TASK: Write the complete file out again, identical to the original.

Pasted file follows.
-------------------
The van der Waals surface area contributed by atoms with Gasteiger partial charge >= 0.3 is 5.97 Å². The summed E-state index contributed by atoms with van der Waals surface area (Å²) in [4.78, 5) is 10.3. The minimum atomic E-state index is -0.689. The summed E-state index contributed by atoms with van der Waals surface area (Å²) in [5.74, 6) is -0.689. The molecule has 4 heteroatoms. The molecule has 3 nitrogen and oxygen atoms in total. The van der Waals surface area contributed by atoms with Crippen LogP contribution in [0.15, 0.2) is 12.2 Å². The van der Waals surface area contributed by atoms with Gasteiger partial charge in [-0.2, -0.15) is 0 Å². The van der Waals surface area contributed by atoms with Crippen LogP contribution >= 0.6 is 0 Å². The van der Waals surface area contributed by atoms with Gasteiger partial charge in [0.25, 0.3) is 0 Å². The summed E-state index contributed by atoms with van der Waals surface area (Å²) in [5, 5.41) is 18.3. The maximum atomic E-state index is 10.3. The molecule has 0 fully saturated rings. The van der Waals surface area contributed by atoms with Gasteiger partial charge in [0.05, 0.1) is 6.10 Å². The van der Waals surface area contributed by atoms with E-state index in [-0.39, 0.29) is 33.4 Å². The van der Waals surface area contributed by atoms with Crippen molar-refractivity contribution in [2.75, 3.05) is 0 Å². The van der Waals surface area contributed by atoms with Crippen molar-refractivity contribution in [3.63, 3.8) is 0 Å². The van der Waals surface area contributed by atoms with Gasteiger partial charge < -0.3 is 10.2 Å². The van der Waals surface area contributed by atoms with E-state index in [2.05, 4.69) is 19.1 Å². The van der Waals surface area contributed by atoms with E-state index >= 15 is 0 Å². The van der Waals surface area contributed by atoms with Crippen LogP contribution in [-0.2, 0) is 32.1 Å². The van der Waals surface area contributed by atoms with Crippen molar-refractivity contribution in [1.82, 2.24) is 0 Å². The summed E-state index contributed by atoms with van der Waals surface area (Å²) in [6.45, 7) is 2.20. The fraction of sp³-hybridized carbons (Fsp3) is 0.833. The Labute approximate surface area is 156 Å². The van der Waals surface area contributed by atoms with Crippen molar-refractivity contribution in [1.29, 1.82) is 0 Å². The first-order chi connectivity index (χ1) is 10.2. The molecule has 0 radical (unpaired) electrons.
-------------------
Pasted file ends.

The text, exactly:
The van der Waals surface area contributed by atoms with Gasteiger partial charge >= 0.3 is 5.97 Å². The summed E-state index contributed by atoms with van der Waals surface area (Å²) in [4.78, 5) is 10.3. The minimum atomic E-state index is -0.689. The summed E-state index contributed by atoms with van der Waals surface area (Å²) in [5.74, 6) is -0.689. The molecule has 4 heteroatoms. The molecule has 3 nitrogen and oxygen atoms in total. The van der Waals surface area contributed by atoms with Crippen LogP contribution in [0.15, 0.2) is 12.2 Å². The van der Waals surface area contributed by atoms with Gasteiger partial charge in [-0.2, -0.15) is 0 Å². The van der Waals surface area contributed by atoms with Crippen LogP contribution >= 0.6 is 0 Å². The van der Waals surface area contributed by atoms with Gasteiger partial charge in [0.25, 0.3) is 0 Å². The summed E-state index contributed by atoms with van der Waals surface area (Å²) in [5, 5.41) is 18.3. The maximum atomic E-state index is 10.3. The molecule has 0 fully saturated rings. The van der Waals surface area contributed by atoms with Gasteiger partial charge in [0.05, 0.1) is 6.10 Å². The van der Waals surface area contributed by atoms with E-state index in [-0.39, 0.29) is 33.4 Å². The van der Waals surface area contributed by atoms with Crippen molar-refractivity contribution in [2.75, 3.05) is 0 Å². The van der Waals surface area contributed by atoms with Crippen molar-refractivity contribution in [3.63, 3.8) is 0 Å². The van der Waals surface area contributed by atoms with Gasteiger partial charge < -0.3 is 10.2 Å². The van der Waals surface area contributed by atoms with E-state index in [2.05, 4.69) is 19.1 Å². The van der Waals surface area contributed by atoms with E-state index >= 15 is 0 Å². The van der Waals surface area contributed by atoms with Crippen LogP contribution in [-0.2, 0) is 32.1 Å². The van der Waals surface area contributed by atoms with Crippen molar-refractivity contribution in [1.82, 2.24) is 0 Å². The summed E-state index contributed by atoms with van der Waals surface area (Å²) in [6.45, 7) is 2.20. The fraction of sp³-hybridized carbons (Fsp3) is 0.833. The Labute approximate surface area is 156 Å². The van der Waals surface area contributed by atoms with Crippen molar-refractivity contribution in [1.29, 1.82) is 0 Å². The first-order chi connectivity index (χ1) is 10.2. The molecule has 0 radical (unpaired) electrons.